A Suitable Enemy
In his foreword to this survey of EU immigration, asylum and security policies, A Sivanandan writes: ‘Facts do not speak for themselves – not in an age of disinformation, spin and deceit.’ In such diminished times we are fortunate to have commentators such as Liz Fekete to sift through the mediated dross that passes for debate and show what actually informs policy making.
Fekete argues that the far right has framed the political discourse on immigration: its assertions that asylum seekers are a threat, and its conflation of Islam with terrorism, have been accepted by mainstream opinion and propagated by both populist politicians and an irresponsible media. Tightening of European immigration criteria has gone in lockstep with ever more draconian policies on asylum seekers. Legislation introduced to ‘combat terrorism’ is used to suppress legitimate dissent within migrant communities, while rigid deportation rules dehumanize their victims, treating them as economic units rather than individuals with rights.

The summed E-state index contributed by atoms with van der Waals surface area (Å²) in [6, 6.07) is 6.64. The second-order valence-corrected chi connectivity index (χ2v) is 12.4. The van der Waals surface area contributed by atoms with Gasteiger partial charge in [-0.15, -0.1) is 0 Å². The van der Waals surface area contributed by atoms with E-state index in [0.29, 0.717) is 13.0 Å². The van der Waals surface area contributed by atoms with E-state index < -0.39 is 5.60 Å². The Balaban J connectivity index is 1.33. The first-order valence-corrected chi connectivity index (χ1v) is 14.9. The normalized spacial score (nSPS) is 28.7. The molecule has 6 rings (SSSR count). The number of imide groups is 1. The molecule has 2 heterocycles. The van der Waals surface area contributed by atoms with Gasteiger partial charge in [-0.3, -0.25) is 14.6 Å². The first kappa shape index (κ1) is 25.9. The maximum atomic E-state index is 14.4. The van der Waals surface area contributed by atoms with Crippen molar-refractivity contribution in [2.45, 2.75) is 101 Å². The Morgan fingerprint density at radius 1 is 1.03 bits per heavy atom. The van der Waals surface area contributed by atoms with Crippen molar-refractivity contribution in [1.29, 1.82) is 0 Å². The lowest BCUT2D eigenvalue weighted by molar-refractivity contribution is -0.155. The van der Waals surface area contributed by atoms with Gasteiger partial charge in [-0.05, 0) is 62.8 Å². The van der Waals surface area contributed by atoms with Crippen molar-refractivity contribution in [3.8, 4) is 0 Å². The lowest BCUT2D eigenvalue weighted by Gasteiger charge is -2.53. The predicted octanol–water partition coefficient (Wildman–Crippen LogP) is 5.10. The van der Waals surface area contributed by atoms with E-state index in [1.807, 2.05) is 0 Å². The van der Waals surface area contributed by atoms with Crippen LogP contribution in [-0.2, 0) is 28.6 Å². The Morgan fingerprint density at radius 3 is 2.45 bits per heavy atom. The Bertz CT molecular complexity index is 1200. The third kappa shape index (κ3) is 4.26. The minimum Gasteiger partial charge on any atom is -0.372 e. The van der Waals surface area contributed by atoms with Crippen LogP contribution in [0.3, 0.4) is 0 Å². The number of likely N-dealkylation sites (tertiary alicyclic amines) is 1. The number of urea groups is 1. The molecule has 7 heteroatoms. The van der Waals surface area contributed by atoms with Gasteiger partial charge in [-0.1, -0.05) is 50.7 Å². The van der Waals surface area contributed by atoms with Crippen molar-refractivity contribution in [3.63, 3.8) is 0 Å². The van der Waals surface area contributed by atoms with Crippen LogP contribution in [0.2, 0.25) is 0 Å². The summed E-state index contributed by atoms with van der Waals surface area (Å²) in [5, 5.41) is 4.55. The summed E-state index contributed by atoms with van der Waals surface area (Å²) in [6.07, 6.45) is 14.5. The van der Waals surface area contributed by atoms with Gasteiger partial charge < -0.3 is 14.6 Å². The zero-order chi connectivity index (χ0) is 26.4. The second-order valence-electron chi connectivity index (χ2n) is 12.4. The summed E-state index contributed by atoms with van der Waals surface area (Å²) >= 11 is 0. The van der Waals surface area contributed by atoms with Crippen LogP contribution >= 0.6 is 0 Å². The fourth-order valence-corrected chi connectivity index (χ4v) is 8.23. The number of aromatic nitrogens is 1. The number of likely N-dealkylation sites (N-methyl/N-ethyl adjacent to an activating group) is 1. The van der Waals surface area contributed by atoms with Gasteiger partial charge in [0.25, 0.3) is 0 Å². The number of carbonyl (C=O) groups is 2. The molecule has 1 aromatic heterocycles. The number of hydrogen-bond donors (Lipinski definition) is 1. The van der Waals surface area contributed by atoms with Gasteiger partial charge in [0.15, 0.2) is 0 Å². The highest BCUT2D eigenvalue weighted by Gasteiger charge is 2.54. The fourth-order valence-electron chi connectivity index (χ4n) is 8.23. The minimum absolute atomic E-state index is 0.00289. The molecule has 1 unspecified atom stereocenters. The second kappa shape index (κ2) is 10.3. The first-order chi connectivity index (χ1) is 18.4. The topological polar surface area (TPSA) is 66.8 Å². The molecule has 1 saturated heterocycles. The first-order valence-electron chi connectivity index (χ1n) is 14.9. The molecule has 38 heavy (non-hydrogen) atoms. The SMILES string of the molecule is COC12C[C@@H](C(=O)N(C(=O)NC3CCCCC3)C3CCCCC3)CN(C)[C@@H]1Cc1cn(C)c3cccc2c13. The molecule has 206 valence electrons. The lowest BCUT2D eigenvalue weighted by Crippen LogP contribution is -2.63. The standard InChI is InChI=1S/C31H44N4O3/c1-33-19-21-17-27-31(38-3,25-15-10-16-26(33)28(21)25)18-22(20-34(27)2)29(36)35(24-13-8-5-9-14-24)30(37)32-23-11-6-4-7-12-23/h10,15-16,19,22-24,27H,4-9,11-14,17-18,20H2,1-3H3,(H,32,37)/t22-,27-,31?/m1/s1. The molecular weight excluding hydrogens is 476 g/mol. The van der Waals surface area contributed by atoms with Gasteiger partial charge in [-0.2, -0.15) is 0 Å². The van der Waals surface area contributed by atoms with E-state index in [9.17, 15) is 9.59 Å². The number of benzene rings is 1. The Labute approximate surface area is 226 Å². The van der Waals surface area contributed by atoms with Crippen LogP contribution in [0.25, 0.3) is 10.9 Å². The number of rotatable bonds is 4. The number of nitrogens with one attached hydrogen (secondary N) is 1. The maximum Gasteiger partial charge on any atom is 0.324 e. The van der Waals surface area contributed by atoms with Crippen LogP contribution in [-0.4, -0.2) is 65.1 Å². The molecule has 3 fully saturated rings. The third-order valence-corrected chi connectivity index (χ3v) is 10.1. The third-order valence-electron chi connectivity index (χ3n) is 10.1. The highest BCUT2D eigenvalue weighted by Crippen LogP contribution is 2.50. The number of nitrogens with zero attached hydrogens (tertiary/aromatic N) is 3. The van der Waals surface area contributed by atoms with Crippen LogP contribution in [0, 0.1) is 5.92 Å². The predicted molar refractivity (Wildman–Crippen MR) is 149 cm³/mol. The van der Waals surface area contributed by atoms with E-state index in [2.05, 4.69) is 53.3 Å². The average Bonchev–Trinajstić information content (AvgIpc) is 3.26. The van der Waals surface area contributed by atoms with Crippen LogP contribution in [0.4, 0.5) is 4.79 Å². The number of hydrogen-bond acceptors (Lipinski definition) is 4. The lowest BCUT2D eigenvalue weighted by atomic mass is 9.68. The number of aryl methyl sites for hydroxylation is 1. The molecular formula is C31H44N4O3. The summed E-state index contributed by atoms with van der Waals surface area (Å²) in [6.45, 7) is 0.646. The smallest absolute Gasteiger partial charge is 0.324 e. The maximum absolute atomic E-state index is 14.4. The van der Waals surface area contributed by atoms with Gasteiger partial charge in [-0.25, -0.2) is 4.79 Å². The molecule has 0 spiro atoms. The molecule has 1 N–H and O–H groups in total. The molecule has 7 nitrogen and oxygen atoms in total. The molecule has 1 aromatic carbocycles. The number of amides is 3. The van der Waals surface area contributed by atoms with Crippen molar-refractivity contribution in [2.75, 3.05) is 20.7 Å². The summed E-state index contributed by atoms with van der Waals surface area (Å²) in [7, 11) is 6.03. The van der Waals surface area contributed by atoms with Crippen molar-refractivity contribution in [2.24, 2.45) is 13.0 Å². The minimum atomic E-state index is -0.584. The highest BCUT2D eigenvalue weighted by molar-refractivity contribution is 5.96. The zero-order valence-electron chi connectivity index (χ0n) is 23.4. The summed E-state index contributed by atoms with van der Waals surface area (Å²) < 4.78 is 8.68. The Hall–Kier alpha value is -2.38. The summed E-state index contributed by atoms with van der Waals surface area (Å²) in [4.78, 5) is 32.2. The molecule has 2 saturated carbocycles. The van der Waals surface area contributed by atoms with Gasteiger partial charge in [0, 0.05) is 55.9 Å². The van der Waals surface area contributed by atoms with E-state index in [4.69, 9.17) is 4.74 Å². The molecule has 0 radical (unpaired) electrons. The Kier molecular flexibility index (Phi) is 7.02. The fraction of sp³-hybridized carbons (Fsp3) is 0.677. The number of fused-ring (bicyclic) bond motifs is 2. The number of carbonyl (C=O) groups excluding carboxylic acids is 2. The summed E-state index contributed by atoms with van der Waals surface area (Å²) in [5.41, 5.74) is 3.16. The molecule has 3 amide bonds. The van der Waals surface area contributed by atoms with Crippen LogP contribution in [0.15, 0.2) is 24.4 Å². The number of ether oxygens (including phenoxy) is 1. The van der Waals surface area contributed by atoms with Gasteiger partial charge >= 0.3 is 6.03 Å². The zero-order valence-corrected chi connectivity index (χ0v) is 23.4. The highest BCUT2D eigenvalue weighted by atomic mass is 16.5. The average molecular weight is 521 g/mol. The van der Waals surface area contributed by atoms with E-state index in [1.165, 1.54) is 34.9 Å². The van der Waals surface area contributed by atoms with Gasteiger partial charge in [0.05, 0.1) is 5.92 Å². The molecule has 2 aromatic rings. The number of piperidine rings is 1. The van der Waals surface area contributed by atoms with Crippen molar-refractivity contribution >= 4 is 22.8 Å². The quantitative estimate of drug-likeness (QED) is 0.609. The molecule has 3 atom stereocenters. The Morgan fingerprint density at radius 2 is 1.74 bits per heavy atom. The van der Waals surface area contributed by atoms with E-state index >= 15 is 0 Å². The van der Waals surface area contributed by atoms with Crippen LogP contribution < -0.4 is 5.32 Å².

At the heart of A Suitable Enemy is Feteke's dissection of what she terms xeno-racism: institutionalized racism based not on skin colour but on discrimination against those who refuse to ‘assimilate’ and accept an arbitrarily determined set of cultural norms. Recently, we can think of the ‘Britishness’ test for applicants for UK citizenship or Sarkozy’s comments on the hijab.
In this trenchantly argued and readable book, Liz Fekete has provided a valuable resource for those of us who believe that human rights for the élite few and the iron fist for the excluded many is neither a moral nor a sustainable policy.
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